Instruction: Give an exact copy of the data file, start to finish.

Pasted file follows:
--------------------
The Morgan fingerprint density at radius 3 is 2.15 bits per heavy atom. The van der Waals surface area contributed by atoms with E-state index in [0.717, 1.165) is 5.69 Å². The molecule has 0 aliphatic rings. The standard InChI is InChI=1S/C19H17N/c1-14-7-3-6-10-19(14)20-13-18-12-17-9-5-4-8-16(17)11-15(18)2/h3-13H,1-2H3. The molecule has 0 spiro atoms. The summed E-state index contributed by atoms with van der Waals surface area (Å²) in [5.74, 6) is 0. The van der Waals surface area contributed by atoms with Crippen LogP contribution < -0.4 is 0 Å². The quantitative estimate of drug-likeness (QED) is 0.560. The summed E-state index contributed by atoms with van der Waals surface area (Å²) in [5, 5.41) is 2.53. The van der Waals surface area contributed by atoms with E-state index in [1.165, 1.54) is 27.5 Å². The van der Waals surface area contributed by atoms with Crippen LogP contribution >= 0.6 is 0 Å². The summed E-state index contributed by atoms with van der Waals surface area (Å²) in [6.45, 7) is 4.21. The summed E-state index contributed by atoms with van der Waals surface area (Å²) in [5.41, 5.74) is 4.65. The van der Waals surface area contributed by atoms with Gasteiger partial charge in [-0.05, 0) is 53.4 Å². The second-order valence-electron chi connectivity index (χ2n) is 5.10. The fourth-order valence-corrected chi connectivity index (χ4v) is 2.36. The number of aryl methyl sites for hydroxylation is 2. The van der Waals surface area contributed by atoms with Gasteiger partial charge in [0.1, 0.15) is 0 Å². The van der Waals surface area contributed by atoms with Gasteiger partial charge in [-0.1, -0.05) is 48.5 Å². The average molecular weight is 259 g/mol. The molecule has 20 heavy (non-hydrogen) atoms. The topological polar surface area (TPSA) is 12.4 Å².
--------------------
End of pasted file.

The Morgan fingerprint density at radius 3 is 2.15 bits per heavy atom. The van der Waals surface area contributed by atoms with E-state index in [0.717, 1.165) is 5.69 Å². The molecule has 0 aliphatic rings. The standard InChI is InChI=1S/C19H17N/c1-14-7-3-6-10-19(14)20-13-18-12-17-9-5-4-8-16(17)11-15(18)2/h3-13H,1-2H3. The molecule has 0 spiro atoms. The summed E-state index contributed by atoms with van der Waals surface area (Å²) in [5.74, 6) is 0. The van der Waals surface area contributed by atoms with Crippen LogP contribution < -0.4 is 0 Å². The quantitative estimate of drug-likeness (QED) is 0.560. The summed E-state index contributed by atoms with van der Waals surface area (Å²) in [5, 5.41) is 2.53. The van der Waals surface area contributed by atoms with E-state index in [1.165, 1.54) is 27.5 Å². The van der Waals surface area contributed by atoms with Crippen LogP contribution >= 0.6 is 0 Å². The summed E-state index contributed by atoms with van der Waals surface area (Å²) in [6.45, 7) is 4.21. The summed E-state index contributed by atoms with van der Waals surface area (Å²) in [5.41, 5.74) is 4.65. The van der Waals surface area contributed by atoms with Gasteiger partial charge in [-0.05, 0) is 53.4 Å². The second-order valence-electron chi connectivity index (χ2n) is 5.10. The fourth-order valence-corrected chi connectivity index (χ4v) is 2.36. The number of aryl methyl sites for hydroxylation is 2. The van der Waals surface area contributed by atoms with Gasteiger partial charge in [0.1, 0.15) is 0 Å². The van der Waals surface area contributed by atoms with Gasteiger partial charge in [-0.1, -0.05) is 48.5 Å². The average molecular weight is 259 g/mol. The molecule has 20 heavy (non-hydrogen) atoms. The topological polar surface area (TPSA) is 12.4 Å².